An arraignment is the first time an accused person appears in court. An arraignment, or initial hearing, informs the accused of their rights and the charges against them. Arraignment is the first stage of courtroom-based proceedings after the DUI arrest, booking, and initial bail phases of the DUI process.
Many people arrested for a DUI have never had a criminal case in court. And because they have no experience in the courtroom, they don't understand how the process works. In DUI cases, the arraignment usually represents the first and last time the suspect will be in court. This is because most DUI suspects choose to plead guilty. This is especially true if evidence of intoxication is solid and little leeway for a plea bargain exists.
This article addresses the timing of an arraignment. It also discusses what happens during a DUI arraignment. Finally, the article covers the right to counsel and when evidence becomes available to an accused person's attorney.
When Will I Be Arraigned?
Although courts are busy with pending cases, you have the right to a speedy arraignment. After your arrest for driving under the influence (DUI), the arraignment should happen within a few days. This helps reduce the mounting stress and confusion of the DUI charges against you.
What Happens During a DUI Arraignment?
During a typical DUI arraignment, you must appear before a criminal court judge who:
- Reads the criminal charges against you, the defendant
- Asks you if you have an attorney or need the help of a court-appointed attorney
- Asks you how you answer or "plead to" the criminal charges (guilty, not guilty, or no contest)
- Decides whether to alter the bail amount or to release you on your own recognizance. These matters usually get revisited even if lawyers addressed them in prior proceedings.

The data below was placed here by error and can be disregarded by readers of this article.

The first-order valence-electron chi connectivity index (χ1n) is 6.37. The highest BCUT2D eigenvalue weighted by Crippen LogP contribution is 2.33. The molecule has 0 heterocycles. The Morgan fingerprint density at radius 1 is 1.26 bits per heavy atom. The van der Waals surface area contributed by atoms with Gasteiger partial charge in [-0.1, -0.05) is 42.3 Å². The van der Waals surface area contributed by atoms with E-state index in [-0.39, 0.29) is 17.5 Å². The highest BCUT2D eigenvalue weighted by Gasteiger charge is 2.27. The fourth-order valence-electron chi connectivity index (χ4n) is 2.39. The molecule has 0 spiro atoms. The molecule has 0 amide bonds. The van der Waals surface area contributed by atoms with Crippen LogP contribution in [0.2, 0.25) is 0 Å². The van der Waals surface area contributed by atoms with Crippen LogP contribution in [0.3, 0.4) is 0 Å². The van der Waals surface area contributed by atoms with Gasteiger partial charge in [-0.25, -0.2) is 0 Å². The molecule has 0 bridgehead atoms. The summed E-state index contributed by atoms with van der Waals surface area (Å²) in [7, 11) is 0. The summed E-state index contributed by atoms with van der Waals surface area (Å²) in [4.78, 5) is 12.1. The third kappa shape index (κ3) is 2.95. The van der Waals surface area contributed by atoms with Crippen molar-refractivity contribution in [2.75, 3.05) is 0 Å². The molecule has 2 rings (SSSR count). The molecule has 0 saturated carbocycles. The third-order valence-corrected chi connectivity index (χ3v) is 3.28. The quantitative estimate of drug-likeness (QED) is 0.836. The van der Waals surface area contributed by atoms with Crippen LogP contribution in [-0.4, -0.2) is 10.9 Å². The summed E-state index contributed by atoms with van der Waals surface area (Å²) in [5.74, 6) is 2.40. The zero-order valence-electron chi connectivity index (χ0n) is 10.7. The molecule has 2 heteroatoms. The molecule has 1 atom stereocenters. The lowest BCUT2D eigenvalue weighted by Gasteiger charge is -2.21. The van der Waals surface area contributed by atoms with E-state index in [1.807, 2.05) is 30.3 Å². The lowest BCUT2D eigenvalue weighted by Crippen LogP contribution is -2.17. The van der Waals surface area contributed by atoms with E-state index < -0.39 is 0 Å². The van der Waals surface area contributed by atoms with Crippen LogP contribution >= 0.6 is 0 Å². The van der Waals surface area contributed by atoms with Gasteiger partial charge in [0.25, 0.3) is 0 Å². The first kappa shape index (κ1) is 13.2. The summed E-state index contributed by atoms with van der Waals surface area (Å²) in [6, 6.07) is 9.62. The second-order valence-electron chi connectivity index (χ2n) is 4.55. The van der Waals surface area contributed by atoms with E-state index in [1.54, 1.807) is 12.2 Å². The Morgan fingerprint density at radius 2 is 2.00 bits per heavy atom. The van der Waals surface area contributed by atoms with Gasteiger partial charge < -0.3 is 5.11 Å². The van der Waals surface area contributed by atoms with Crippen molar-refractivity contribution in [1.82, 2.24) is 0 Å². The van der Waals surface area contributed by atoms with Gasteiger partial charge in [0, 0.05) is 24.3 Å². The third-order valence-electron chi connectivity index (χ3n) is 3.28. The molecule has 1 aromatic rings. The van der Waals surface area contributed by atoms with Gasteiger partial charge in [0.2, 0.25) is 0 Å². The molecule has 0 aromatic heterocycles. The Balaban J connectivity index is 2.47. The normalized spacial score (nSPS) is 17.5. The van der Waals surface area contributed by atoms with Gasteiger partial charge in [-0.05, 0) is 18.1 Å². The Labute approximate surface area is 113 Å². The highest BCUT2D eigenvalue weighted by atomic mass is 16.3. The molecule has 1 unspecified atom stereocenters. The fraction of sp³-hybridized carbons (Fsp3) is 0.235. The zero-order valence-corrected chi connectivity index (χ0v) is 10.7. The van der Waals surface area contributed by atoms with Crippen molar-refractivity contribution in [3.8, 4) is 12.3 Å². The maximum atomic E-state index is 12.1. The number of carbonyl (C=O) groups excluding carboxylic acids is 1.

- Announces dates of future proceedings in the case, such as the preliminary hearing, pre-trial motions, and trial
When Will My Lawyer Get My Police Report and Documentation of Other Evidence Against Me?
At the arraignment stage, the prosecutor will usually give you (the DUI defendant) and your attorney copies of police reports and other documents relevant to your case.
For example, the prosecutor may give the defense lab reports of any chemical tests or blood tests performed and copies of any notes the arresting officer took during field sobriety tests.
The Right to Counsel
Suppose you face possible jail time upon conviction of a DUI offense. In that case, you have a constitutional right to the help of an attorney or "counsel." If you want an attorney but can't afford to hire one, the court will appoint an attorney at no cost to you. These government-appointed defense attorneys, usually employed as public defenders, protect your rights at all stages of the criminal process. To learn more about the right to counsel, check out FindLaw's section on the Right to Counsel.
Learn More About DUI Arraignments From a DUI Lawyer
Your drunk driving arraignment can be confusing but is also essential to your case and criminal defense. A judge has several options during an arraignment, including setting your bail amount, scheduling future court dates, including a plea bargaining hearing, and more.
Consult a local DUI attorney before your arraignment to know what to expect and discuss your DUI defense. A defense lawyer is familiar with DWI and DUI laws and can help you determine whether a guilty plea or jury trial makes sense for your case. An attorney can educate you on DUI penalties related to any potential DUI conviction.